•   The Treasury issues have three types of securities:
     o   Treasury Bills (T-Bills): Maturities up to 1 year. No coupon.
     o   Treasury Notes (T-Notes): Maturities between 1 and 10 years. Semiannual coupon.
     o   Treasury Bonds (T-Bonds): Maturities greater than 10 years. Semiannual coupon.

•   The Treasury allows buyers of T-Notes and T-Bonds to exchange them for the
    individual coupons and face value. These zero coupon bonds can be traded and
    are called Treasury Strips (T-Strips).
                                                                      Investment Analysis



Term Structure
• To value fixed income securities, it is essential to know the spot rate for
  each maturity.
• The term structure of spot rates (or yield curves) represents the spot
  rates as a function of maturity.
• The term structure can have many shapes:
    o   It is generally upward sloping. This means that spot rates for long maturities are
        generally higher than those for short maturities.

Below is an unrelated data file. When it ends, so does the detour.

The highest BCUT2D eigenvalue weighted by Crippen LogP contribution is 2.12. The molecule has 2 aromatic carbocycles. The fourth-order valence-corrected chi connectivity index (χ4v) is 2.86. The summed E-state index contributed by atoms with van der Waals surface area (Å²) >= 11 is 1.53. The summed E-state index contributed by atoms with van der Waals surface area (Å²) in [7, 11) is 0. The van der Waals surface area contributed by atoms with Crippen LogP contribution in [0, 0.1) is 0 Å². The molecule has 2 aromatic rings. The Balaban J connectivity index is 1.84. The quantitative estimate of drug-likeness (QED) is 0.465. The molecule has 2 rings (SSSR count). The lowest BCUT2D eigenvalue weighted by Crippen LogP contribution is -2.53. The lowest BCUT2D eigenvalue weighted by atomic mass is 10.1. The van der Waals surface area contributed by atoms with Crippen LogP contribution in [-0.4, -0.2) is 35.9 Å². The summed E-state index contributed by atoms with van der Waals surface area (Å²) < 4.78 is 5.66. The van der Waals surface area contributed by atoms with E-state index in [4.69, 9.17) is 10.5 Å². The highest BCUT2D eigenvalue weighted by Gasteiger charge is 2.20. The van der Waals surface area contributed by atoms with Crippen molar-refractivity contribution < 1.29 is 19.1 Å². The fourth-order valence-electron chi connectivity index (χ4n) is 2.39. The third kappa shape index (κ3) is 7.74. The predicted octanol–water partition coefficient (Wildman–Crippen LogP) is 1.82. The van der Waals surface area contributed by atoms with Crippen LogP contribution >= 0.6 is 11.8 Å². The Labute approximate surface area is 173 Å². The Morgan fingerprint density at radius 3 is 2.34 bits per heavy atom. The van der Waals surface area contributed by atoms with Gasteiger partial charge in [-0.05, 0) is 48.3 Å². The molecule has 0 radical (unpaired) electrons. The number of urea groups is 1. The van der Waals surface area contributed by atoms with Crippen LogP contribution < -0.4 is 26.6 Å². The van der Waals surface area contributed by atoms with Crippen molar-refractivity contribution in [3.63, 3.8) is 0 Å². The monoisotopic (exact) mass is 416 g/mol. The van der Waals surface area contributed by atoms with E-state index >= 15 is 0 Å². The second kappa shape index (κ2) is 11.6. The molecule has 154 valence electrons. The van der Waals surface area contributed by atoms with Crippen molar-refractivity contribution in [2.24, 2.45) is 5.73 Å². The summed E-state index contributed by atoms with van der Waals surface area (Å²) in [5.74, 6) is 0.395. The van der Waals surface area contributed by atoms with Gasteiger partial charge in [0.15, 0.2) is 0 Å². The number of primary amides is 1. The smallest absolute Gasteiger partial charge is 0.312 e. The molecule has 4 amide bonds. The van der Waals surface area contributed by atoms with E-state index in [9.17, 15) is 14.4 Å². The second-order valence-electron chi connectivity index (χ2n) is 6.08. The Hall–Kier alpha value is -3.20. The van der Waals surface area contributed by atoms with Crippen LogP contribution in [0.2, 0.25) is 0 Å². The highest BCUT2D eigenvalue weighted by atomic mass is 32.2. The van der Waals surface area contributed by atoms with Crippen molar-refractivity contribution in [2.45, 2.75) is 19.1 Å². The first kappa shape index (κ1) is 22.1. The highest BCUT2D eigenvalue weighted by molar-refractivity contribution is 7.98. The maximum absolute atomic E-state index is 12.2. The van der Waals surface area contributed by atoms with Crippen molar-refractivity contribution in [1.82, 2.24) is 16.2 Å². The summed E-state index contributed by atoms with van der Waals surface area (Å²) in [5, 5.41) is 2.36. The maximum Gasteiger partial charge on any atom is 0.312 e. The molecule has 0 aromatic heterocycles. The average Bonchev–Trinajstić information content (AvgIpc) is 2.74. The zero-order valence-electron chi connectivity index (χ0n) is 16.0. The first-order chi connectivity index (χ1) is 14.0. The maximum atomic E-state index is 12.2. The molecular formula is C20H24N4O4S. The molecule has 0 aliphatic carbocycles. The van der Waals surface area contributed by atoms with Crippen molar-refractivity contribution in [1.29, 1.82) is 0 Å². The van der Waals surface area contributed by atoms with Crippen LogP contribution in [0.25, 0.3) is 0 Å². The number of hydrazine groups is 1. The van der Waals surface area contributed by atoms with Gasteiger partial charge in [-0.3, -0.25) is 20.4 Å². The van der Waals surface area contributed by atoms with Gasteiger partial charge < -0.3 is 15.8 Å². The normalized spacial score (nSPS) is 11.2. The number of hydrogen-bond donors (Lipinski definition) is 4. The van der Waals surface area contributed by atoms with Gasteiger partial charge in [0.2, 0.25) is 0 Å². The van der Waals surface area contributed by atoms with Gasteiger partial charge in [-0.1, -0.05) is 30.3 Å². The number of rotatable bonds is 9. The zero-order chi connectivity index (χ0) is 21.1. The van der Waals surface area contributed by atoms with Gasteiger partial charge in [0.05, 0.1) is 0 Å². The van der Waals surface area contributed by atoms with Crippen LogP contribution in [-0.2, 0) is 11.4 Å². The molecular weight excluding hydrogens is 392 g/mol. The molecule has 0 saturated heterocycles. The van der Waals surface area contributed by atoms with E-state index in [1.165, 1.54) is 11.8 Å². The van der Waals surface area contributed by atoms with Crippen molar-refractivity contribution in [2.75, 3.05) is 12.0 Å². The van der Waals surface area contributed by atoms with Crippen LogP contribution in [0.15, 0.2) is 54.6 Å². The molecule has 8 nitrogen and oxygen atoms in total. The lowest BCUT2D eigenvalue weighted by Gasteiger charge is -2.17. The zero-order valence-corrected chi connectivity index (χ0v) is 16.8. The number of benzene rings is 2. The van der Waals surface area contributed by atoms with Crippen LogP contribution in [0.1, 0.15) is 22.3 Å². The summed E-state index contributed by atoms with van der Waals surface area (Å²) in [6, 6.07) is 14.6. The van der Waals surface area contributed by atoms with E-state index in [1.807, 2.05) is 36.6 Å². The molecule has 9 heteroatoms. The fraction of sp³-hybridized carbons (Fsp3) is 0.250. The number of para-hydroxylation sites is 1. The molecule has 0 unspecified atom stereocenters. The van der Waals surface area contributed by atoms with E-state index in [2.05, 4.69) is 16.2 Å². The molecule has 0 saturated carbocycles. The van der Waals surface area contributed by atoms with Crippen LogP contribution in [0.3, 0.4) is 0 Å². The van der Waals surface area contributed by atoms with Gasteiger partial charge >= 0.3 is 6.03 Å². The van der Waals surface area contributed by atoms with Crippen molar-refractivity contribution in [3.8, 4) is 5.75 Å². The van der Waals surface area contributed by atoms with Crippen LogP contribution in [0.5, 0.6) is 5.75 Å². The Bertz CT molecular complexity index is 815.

o   However, it can also be hump shaped, inverted hump shaped, or downward sloping.
    o   Upward sloping term structures are associated with periods of economic expansion.
    o   Downward sloping term structures are associated with periods of economic
        slowdown/recession.
• Spot rates, both for short and long maturities move substantially over
  time.
                                                                     Investment Analysis



Valuation of Fixed Income Securities
                                  Zero Coupon Bonds

 • Consider a zero coupon bond with T years to maturity.
 • The PV of the bond’s cash flows will be:
100
PV =
(1 + rT)t
Where:
rT = T year spot rate.
T = Time period/maturity
PV = Present value/Price of the bond

 •   A zero coupon bond is always sold at “discount” below face value.